Looking Before They Leap
In theory, it sounded like an interesting partnership. American University’s Kogod School of Business wanted to team up with the university's School of International Service, building a graduate degree program that would cater to idealistic students who might not otherwise be drawn to the business school.
Lawrence P. Ward, the business school’s associate dean for academic programs, was charged with putting forward the initial proposals for a degree. After discussions with faculty, Ward took a draft proposal to his provost, suggesting a master’s degree in global management and international relations. The draft suggested a program that would be a training ground for liberal arts graduates with limited work experience, who might pursue careers at embassies, non-governmental organizations or consulting firms. What the draft didn’t really say, however, was whether any students would be interested.
“Long story short, coming up with an interesting degree program is probably the easiest part,” he said. “Whether or not it’s relevant to students beyond our own minds is a question we hadn’t answered.”
To assess the viability of the new degree, American has hired an outside higher education consulting firm to conduct intensive market research that university officials say is unprecedented on the campus. The firm, SimpsonScarborough, surveyed more than 13,000 students at American and elsewhere, seeking to determine interest levels. American wanted to know what types of students would be drawn to this degree, and students were even asked to rank the names they favored for the degree.
Two other degree programs – one in sustainability and another in social entrepreneurship – were also market-tested. The research will help drive decisions about how to market the programs, and whether they're worth starting in the first place.
As budget cuts force institutions across the country to grapple with whether to retain under-enrolled and struggling programs, the idea of advanced market research certainly seems to make sense. That’s not to say, however, that some faculty won’t be uneasy about tying programmatic offering decisions too narrowly to financial considerations.
“There are some good philosophical disagreements or positions that say we don’t need market forces to tell us what we should or should not be teaching to students. And I think that’s true for many of our degree programs – our university requirements in math and writing [for instance],” Ward said. “But in graduate education for a tuition-dependent institution, we have to have some measure of commercial success in addition to the artistic successes. I don’t think marketing research in itself is incompatible with academic mission.”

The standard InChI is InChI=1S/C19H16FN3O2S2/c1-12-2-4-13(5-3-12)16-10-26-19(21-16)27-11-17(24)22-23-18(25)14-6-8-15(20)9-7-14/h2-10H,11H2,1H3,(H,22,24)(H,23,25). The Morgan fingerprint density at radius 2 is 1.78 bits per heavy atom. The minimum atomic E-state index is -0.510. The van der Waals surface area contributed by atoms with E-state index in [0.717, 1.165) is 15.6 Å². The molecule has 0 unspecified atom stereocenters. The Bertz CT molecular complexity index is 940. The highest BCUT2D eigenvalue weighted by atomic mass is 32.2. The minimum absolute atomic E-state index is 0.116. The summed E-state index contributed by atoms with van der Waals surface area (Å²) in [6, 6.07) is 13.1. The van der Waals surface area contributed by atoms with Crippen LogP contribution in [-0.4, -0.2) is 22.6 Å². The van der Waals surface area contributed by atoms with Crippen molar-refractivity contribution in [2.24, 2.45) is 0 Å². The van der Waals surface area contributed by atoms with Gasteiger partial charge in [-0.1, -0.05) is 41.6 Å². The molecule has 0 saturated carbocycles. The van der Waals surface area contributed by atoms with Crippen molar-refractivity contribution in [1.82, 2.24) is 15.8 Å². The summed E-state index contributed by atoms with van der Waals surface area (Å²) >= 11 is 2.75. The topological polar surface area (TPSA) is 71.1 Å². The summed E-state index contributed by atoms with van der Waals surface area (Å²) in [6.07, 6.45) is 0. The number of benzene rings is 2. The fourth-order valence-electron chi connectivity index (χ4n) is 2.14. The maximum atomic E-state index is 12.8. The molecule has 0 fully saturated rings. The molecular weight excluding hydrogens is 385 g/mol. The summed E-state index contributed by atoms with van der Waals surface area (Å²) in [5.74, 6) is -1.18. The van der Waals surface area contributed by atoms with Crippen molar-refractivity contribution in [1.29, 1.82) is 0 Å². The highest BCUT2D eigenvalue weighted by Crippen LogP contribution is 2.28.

Elizabeth Scarborough, chief executive officer and partner with SimpsonScarborough, said the Washington, D.C.-based firm has increasingly been called upon to assess the marketability of programs before they are approved on college campuses. While some level of this research isn’t new to higher education, Scarborough said the depth of it has increased in tandem with growing concerns about limited resources.
“The issue is that people recognize that if their programs aren’t successful, they are wasting their time [introducing them] anyway,” she said. “Years ago no one would have cared if there was demand for the program. They would have thrown it out there like they were throwing spaghetti against the wall.”
The tough part for American University and others that take this approach, however, will be to show a willingness to abandon exciting programs for which there is little or no market. Those involved with American’s research say they are ready to walk away from projects popular with faculty if the survey returns – among other factors – are unfavorable.
“This represents a major shift in degree development,” said Lara Kline, director of marketing and communications for the Kogod School of Business. “From a philosophical standpoint, degrees can no longer be made and offered in a vacuum.”